Cash crisis university criticised
There have been a series of protests outside the university
A financial mismanagement report on a London university has found board members were aware unfair funding claims were made for the institution.
London Metropolitan University (LMU) was ordered to repay £36.5m after issuing false data on student numbers.
A draft report into the crisis, seen by the Press Association, finds the board knew it was using a wrong definition to calculate student levels.
LMU said it would learn "important lessons" from the report.
The problem arose because the Higher Education Funding Council for England (HEFCE ) only provides universities with money for a student who sits all their exams at the end of the year.
I fail to see how the board of governors can remain in post after such a damning report
Sally Hunt, University and College Union
LMU admitted it counted students as having completed the period if they moved into the next year, regardless of whether they had sat all exams.
Under the LMU's definition, just 3% of students failed to complete the year. Under the real definition the non-completion rate was 30%.
The payback order threw London's biggest university - with 34,000 students - into financial crisis.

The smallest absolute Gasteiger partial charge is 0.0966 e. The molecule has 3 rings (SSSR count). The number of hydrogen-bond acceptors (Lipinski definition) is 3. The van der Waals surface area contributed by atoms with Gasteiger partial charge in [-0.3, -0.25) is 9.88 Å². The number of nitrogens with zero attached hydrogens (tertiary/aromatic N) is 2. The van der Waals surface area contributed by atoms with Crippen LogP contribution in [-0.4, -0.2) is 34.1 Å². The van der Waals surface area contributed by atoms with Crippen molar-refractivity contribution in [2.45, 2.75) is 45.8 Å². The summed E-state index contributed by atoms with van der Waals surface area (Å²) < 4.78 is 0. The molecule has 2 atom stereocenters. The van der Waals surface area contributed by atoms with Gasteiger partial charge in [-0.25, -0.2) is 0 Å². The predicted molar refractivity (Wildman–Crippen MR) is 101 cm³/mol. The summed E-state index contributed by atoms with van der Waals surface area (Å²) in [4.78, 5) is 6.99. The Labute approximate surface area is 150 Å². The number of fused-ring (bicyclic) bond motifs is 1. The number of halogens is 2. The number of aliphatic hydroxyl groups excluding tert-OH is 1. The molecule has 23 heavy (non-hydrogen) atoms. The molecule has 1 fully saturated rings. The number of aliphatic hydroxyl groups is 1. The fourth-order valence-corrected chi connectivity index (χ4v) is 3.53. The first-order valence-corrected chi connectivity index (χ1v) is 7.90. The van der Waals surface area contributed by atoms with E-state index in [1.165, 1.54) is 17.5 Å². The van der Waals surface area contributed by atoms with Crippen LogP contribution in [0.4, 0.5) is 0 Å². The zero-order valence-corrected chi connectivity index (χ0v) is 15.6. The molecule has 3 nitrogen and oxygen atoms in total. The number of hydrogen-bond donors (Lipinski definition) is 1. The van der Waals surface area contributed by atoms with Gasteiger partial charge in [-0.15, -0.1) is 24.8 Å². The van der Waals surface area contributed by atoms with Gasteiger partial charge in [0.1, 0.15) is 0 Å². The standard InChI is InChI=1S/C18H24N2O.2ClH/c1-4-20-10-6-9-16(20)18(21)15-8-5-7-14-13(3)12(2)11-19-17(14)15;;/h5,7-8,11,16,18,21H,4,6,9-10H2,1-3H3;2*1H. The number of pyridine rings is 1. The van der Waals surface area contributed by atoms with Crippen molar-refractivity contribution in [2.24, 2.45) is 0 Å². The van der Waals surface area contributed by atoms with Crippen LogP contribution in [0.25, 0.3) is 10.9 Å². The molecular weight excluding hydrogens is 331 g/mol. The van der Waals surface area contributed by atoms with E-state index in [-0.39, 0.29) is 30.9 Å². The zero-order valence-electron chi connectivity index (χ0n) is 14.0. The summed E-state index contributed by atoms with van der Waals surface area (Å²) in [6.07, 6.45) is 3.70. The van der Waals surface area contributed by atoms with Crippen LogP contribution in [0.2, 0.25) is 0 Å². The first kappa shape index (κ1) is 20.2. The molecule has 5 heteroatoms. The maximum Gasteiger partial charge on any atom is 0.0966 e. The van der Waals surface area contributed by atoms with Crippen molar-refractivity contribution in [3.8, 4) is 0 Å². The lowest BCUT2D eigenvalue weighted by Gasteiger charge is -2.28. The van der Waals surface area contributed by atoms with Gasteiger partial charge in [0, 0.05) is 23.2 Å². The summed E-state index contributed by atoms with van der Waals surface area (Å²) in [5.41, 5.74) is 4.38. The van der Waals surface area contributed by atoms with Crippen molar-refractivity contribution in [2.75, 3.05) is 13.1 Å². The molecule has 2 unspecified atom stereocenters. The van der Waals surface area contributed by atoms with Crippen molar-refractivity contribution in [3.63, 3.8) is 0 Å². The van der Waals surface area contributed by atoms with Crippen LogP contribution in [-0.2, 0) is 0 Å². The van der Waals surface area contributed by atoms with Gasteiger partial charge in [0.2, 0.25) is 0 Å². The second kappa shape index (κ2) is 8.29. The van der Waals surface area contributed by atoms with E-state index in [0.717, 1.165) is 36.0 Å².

Lecturers worried about redundancy during the fallout have staged several strikes.
Now the inquiry, led by Sir David Melville, lays blame for the fiasco squarely at the door of former vice-chancellor Brian Roper and his board.
"The unique level of the LMU clawback is attributable to a combination of ignoring the HEFCE definition and a failure to address very high levels of incomplete modules and student drop-out," the report said.
"It must be the case that the board of governors and the audit committee should take their share of corporate responsibility for a failure of this magnitude."
An LMU spokesman said: "We are confident the appointment of a new vice-chancellor, subsequent action taken by the board and the university's new strategic plan will allow London Met to renew our focus on students and their education."
University and College Union general secretary, Sally Hunt, said: "I fail to see how the board of governors can remain in post after such a damning report.
"Sir David Melville's report completely vindicates everything the union has been saying yet, whilst it might be nice to be right, it is no comfort in these extraordinary circumstances."
調查報告此前指出，倫敦城市大學虛報資助幾千名學生，又未能為學生留下記錄，以確保他們在學年結束 前參與考試，但卻繼續根據人為的低離校率申請政府資助，騙取高於實際學生人數的所需的資助。報告指，該大學似乎沒有考慮Hefce的統計數字和發現，又沒 有正視Hefce的詳細報告結論。
倫敦城市大學承認，不管學生是否參與所有考試，只要學生升讀下一個學年，就代表他們完成了該學 期，根據該大學這個標準，只有3%學生未能完成一個學年，但如果根據實際的情況，則有高達30%學生未能完成一個學年。該大學表示會汲取教訓，當 Hefce的報告有定案後，董事會將於下月開會研究。